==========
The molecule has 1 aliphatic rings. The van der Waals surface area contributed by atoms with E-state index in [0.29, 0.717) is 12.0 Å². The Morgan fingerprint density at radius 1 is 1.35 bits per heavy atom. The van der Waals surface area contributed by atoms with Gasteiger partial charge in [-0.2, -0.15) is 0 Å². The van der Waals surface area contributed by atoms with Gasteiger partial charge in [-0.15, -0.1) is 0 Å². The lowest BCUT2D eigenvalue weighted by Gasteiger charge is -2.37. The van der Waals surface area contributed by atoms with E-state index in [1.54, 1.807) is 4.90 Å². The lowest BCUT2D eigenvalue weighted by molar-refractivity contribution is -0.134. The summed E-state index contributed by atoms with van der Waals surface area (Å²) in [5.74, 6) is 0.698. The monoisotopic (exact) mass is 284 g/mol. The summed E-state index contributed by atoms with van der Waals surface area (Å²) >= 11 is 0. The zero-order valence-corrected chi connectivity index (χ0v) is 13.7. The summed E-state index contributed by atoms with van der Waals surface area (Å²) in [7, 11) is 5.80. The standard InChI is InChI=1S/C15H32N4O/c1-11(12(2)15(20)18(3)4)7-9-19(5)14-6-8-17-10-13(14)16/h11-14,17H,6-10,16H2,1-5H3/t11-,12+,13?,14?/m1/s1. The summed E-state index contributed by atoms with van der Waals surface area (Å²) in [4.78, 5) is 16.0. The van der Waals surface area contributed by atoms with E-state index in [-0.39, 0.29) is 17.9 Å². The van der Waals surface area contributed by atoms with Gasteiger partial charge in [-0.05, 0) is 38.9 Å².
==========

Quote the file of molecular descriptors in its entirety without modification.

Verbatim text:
The molecule has 1 aliphatic rings. The van der Waals surface area contributed by atoms with E-state index in [0.29, 0.717) is 12.0 Å². The Morgan fingerprint density at radius 1 is 1.35 bits per heavy atom. The van der Waals surface area contributed by atoms with Gasteiger partial charge in [-0.2, -0.15) is 0 Å². The van der Waals surface area contributed by atoms with Gasteiger partial charge in [-0.15, -0.1) is 0 Å². The lowest BCUT2D eigenvalue weighted by Gasteiger charge is -2.37. The van der Waals surface area contributed by atoms with E-state index in [1.54, 1.807) is 4.90 Å². The lowest BCUT2D eigenvalue weighted by molar-refractivity contribution is -0.134. The summed E-state index contributed by atoms with van der Waals surface area (Å²) in [5.74, 6) is 0.698. The monoisotopic (exact) mass is 284 g/mol. The summed E-state index contributed by atoms with van der Waals surface area (Å²) >= 11 is 0. The zero-order valence-corrected chi connectivity index (χ0v) is 13.7. The summed E-state index contributed by atoms with van der Waals surface area (Å²) in [7, 11) is 5.80. The standard InChI is InChI=1S/C15H32N4O/c1-11(12(2)15(20)18(3)4)7-9-19(5)14-6-8-17-10-13(14)16/h11-14,17H,6-10,16H2,1-5H3/t11-,12+,13?,14?/m1/s1. The summed E-state index contributed by atoms with van der Waals surface area (Å²) in [4.78, 5) is 16.0. The van der Waals surface area contributed by atoms with E-state index in [-0.39, 0.29) is 17.9 Å². The van der Waals surface area contributed by atoms with Gasteiger partial charge in [-0.05, 0) is 38.9 Å².